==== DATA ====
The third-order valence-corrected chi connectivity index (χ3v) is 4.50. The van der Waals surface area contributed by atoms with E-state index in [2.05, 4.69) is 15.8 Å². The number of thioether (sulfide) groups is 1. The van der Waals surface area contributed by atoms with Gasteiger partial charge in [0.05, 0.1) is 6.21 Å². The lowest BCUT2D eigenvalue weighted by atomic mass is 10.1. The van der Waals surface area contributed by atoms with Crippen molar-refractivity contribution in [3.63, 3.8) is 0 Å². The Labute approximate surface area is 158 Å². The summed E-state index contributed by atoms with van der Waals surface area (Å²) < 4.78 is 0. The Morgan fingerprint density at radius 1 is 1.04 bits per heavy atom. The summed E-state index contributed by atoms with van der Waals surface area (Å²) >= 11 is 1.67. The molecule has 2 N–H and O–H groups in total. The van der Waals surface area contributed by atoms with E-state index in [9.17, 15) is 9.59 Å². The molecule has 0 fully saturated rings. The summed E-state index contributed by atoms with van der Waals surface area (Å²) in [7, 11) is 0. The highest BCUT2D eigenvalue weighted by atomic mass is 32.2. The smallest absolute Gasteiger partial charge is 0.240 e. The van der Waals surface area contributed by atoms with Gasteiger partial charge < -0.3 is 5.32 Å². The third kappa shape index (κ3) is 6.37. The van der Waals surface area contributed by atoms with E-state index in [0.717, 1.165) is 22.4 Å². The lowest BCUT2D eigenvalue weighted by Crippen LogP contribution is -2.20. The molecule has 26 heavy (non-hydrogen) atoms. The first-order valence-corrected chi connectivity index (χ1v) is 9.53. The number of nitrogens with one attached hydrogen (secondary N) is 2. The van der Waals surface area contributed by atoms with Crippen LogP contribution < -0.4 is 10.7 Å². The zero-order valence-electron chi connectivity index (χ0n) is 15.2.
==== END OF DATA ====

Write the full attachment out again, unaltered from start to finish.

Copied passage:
The third-order valence-corrected chi connectivity index (χ3v) is 4.50. The van der Waals surface area contributed by atoms with E-state index in [2.05, 4.69) is 15.8 Å². The number of thioether (sulfide) groups is 1. The van der Waals surface area contributed by atoms with Gasteiger partial charge in [0.05, 0.1) is 6.21 Å². The lowest BCUT2D eigenvalue weighted by atomic mass is 10.1. The van der Waals surface area contributed by atoms with Crippen molar-refractivity contribution in [3.63, 3.8) is 0 Å². The Labute approximate surface area is 158 Å². The summed E-state index contributed by atoms with van der Waals surface area (Å²) < 4.78 is 0. The Morgan fingerprint density at radius 1 is 1.04 bits per heavy atom. The summed E-state index contributed by atoms with van der Waals surface area (Å²) >= 11 is 1.67. The molecule has 2 N–H and O–H groups in total. The van der Waals surface area contributed by atoms with E-state index in [9.17, 15) is 9.59 Å². The molecule has 0 fully saturated rings. The summed E-state index contributed by atoms with van der Waals surface area (Å²) in [7, 11) is 0. The highest BCUT2D eigenvalue weighted by atomic mass is 32.2. The smallest absolute Gasteiger partial charge is 0.240 e. The van der Waals surface area contributed by atoms with Gasteiger partial charge < -0.3 is 5.32 Å². The third kappa shape index (κ3) is 6.37. The van der Waals surface area contributed by atoms with E-state index in [0.717, 1.165) is 22.4 Å². The lowest BCUT2D eigenvalue weighted by Crippen LogP contribution is -2.20. The molecule has 26 heavy (non-hydrogen) atoms. The first-order valence-corrected chi connectivity index (χ1v) is 9.53. The number of nitrogens with one attached hydrogen (secondary N) is 2. The van der Waals surface area contributed by atoms with Crippen LogP contribution < -0.4 is 10.7 Å². The zero-order valence-electron chi connectivity index (χ0n) is 15.2.